CHICAGO -- At the Muslim Community Center on Chicago’s Northwest Side, the prayer of Eid marks the end of the holy month of Ramadan.
One of the two biggest muslim holidays, Eid celebrates the end of month-long fasting from dawn to sunset. The holiday is celebrated somewhat differently throughout the world. In Sarajevo, the morning prayers gave way to a day filled with family and friends. In Los Angeles, a mass prayer gathering was held, although amid heightened security.
Concerns still exist throughout the world since the deadly attack outside a London mosque last week, and safety was also on the minds of some in the U.S.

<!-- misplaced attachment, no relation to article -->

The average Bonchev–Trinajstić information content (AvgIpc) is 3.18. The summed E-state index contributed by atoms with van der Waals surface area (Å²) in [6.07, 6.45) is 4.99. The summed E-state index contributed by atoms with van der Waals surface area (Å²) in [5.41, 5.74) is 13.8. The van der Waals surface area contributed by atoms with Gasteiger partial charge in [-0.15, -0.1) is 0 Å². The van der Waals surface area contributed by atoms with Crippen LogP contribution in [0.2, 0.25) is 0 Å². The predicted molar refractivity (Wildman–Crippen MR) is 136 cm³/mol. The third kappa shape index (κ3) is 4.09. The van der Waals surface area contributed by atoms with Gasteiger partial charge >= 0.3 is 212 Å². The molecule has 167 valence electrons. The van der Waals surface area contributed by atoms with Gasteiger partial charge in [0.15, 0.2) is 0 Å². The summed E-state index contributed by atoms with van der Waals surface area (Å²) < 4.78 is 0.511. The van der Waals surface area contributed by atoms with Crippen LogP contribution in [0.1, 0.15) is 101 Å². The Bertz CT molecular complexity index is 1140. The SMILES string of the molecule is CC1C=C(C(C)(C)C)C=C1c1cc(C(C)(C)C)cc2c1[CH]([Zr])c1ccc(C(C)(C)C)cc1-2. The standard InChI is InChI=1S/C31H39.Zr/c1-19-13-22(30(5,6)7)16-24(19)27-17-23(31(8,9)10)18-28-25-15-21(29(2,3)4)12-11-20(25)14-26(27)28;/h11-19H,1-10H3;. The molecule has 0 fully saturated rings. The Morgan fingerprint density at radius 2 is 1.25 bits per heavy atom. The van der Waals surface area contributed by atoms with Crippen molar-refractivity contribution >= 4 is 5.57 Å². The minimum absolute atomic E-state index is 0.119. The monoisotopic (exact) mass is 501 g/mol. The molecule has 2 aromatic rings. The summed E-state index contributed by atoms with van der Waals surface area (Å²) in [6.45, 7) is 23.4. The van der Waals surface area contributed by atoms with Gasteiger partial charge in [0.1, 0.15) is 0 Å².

"Everyone has certain anxieties that we have to deal with; I honestly don't feel less safe," said Hasan Khurshid at a celebration in Los Angeles.
For Khurshid, the prayers today reflect what he believes his religion is all about.
"It’s about the unity. It’s about the community coming together for something bigger," he said. "We kind of go through the 30 days of fasting, so this is kind of like a celebratory day. We wake up, eating food, everyone’s happy."